Yet 6 more Sikhs are gunned down when they join in peaceful prayer. Yet again, the action committed more due to ignorance or hate? A question that nags or should as so many immigrants come to this country to make a new start…the melting pot that was…can’t take the salad bowl idea into consideration. Children ask Why, oh Why??
We adults have no answer…or should we be more united in finding an answer to educate…so the masses stop dwelling in the idea that
Ignorance is bliss…
let’s unite and pray…

Leave a comment »

Young Children, Colorado Massacre and Language-in-use

Texts these days aren’t limited to the ‘textbook,’ let alone written material. The rapid broadening of the term “text” to now include the media, oral and graphic texts have left teachers k-12 and beyond breathless. A practicing teacher of young children for a number of years now, coupled with my individual pursuits of ways to connect research and practice have led me to believe that ‘critical literacy’ (“socially perceptive literacy” according to Gee, 2004) should be a ‘Must Do’ strand in our curriculum across the globe today. As a first grade teacher, I am used and very open to innocent ponderings from my children, some think-aloud type of comments that can totally viral and capture everyone’s attention and continue to hold that interest for considerable time. In recent times (past 10 years) children are very aware of their society in ways that they never were before.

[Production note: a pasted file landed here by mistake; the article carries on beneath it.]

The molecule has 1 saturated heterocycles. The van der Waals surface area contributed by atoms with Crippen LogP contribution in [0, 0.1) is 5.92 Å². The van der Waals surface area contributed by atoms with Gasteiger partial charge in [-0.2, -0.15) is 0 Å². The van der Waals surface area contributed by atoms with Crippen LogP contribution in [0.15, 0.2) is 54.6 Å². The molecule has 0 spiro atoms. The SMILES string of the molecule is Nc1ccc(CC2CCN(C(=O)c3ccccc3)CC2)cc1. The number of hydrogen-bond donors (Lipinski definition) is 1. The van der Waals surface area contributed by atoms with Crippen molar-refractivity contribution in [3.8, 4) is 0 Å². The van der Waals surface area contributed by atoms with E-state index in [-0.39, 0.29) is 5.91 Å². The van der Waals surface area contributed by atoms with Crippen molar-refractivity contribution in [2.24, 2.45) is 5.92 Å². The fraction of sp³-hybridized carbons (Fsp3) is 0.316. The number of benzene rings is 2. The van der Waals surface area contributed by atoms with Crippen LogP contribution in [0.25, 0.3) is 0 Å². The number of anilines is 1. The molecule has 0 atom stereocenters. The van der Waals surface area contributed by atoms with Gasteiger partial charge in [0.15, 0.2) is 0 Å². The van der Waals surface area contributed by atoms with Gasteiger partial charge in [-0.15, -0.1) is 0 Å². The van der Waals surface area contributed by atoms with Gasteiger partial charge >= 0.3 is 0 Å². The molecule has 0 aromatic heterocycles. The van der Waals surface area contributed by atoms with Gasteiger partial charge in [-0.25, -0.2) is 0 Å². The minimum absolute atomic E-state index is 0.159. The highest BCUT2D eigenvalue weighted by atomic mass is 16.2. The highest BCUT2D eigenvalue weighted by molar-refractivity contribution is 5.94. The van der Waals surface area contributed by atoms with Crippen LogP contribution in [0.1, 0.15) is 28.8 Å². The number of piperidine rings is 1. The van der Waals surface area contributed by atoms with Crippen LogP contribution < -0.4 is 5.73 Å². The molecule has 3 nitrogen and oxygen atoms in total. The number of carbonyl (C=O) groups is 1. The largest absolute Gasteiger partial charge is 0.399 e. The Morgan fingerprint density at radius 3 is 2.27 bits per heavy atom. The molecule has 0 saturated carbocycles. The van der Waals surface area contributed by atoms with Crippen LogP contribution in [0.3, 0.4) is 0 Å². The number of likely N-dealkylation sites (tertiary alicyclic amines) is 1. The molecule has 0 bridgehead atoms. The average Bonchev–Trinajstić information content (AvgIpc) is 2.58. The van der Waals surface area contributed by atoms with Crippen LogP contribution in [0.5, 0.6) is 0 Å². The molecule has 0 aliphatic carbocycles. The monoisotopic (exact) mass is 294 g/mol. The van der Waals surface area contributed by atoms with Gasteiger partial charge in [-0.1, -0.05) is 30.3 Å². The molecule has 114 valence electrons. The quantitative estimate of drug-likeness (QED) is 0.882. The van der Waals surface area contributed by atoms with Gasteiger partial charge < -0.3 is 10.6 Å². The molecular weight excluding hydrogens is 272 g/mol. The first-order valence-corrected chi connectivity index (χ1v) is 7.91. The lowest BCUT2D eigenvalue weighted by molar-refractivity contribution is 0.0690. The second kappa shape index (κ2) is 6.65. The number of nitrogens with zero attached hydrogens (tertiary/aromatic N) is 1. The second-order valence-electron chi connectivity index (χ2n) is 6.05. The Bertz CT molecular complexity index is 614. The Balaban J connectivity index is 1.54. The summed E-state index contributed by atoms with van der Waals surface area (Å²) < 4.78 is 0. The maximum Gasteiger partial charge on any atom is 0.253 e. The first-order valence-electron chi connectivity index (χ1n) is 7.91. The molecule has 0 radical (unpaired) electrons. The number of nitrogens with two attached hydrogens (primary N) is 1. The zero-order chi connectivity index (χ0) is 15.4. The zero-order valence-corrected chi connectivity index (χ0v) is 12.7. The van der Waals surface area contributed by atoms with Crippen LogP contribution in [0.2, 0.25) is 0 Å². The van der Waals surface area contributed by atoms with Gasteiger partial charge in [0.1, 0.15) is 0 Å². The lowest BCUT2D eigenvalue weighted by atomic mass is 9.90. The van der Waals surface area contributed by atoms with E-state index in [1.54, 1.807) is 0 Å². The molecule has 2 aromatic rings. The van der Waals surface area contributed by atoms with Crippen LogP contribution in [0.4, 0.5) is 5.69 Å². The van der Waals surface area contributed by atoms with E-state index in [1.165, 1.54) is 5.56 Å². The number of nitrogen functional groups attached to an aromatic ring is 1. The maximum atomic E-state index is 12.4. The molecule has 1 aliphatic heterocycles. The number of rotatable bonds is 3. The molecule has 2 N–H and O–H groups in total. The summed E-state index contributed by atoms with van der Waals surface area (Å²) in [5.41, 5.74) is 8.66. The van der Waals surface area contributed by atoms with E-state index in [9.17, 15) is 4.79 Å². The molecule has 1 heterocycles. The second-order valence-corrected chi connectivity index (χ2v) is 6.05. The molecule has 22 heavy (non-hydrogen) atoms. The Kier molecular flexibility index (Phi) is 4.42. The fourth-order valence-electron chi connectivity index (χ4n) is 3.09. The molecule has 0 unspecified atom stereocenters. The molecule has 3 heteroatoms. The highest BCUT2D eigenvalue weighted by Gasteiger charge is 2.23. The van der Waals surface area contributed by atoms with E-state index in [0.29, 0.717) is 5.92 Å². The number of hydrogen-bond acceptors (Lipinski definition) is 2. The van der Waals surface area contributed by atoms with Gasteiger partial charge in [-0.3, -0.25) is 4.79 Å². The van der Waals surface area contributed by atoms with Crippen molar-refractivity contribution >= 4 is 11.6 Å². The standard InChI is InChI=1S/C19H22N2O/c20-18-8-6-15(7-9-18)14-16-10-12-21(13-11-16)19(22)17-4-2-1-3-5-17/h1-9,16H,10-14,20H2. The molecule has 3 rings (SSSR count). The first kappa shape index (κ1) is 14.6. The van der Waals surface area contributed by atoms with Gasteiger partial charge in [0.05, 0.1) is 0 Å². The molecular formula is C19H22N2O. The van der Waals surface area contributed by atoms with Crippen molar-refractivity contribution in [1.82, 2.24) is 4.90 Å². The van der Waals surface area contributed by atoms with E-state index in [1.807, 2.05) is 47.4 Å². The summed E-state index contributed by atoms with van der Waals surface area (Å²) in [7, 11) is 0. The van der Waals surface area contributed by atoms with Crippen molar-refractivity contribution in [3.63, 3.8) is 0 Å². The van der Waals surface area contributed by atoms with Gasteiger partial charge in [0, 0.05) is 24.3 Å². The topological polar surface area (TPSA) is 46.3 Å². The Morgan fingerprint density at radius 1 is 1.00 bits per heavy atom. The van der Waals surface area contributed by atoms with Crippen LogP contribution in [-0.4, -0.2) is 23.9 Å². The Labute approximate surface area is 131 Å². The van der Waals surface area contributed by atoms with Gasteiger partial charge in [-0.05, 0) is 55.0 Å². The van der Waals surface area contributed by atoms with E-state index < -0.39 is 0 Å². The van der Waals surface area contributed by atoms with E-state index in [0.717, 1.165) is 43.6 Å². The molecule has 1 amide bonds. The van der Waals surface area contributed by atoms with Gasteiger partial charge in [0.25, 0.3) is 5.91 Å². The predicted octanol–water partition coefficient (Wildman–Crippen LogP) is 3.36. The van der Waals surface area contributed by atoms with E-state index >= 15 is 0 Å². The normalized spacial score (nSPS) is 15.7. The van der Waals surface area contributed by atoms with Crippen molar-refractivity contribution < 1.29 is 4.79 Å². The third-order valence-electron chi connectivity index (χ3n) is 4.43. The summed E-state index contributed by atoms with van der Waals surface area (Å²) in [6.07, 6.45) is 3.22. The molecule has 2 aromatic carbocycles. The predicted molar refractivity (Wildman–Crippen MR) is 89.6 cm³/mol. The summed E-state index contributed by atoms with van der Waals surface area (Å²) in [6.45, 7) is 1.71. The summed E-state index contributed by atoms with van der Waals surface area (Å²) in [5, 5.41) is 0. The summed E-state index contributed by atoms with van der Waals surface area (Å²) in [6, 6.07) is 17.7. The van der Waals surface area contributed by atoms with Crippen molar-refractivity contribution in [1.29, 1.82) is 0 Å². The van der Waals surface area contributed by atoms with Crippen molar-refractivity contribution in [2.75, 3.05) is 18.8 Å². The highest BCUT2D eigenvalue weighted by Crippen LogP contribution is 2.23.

One would argue that this is nothing new given the rapid change in our contexts due to the rise of popular culture and the advent of information technology. Hence, even if parents are under the misconception that their kids are unaware of the real world happenings—-WRONG!

What I hear and have heard show just the opposite. Children are just as cognizant about the real world as we are. This is why the recent ‘Colorado Massacre’ is troubling me beyond words. I am struggling with the thought that the utter simplicity of a movie-going experience has been robbed from us forever (at least for now). Further, the subject matter—BATMAN, every child’s superhero has been traumatized and tainted.

To add to the disturbance, the solution seems to be in not naming the person or to describe the person as unhappy. My question is that on September 5th, when my little ones trickle into their new classroom, someone might remember this horror and sound it out. I feel the word unhappy is too overextended in our society today, especially, in the world of primary children. Not all unhappy people go around shooting people in a movie theatre! Young children recycle words that are part of their schema and unhappy is one such word. A child has a right to be unhappy— just as adults do. One is unhappy for so many reasons, some tangible, others not—first day of school, leaving parents, leaving the summer behind, the idea of making new friends, meeting a new teacher and so on.